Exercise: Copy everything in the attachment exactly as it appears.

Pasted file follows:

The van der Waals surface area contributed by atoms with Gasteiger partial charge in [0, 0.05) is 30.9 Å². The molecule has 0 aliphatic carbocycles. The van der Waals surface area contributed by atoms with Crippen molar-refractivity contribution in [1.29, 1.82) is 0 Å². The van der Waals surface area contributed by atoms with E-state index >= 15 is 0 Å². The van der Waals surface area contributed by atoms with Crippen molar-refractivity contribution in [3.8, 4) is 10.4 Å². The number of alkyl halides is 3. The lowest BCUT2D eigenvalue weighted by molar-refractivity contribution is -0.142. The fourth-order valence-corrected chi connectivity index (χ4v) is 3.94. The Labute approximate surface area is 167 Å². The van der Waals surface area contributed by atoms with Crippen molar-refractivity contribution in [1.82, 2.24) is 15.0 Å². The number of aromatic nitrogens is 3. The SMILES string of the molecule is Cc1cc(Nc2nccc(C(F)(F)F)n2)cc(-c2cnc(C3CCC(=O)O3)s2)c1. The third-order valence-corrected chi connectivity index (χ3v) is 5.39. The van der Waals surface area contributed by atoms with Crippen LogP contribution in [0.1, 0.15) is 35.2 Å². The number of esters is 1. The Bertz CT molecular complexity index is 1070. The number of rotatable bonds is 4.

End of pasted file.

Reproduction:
The van der Waals surface area contributed by atoms with Gasteiger partial charge in [0, 0.05) is 30.9 Å². The molecule has 0 aliphatic carbocycles. The van der Waals surface area contributed by atoms with Crippen molar-refractivity contribution in [1.29, 1.82) is 0 Å². The van der Waals surface area contributed by atoms with E-state index >= 15 is 0 Å². The van der Waals surface area contributed by atoms with Crippen molar-refractivity contribution in [3.8, 4) is 10.4 Å². The number of alkyl halides is 3. The lowest BCUT2D eigenvalue weighted by molar-refractivity contribution is -0.142. The fourth-order valence-corrected chi connectivity index (χ4v) is 3.94. The Labute approximate surface area is 167 Å². The van der Waals surface area contributed by atoms with Crippen molar-refractivity contribution in [1.82, 2.24) is 15.0 Å². The number of aromatic nitrogens is 3. The SMILES string of the molecule is Cc1cc(Nc2nccc(C(F)(F)F)n2)cc(-c2cnc(C3CCC(=O)O3)s2)c1. The third-order valence-corrected chi connectivity index (χ3v) is 5.39. The van der Waals surface area contributed by atoms with Crippen LogP contribution in [0.1, 0.15) is 35.2 Å². The number of esters is 1. The Bertz CT molecular complexity index is 1070. The number of rotatable bonds is 4.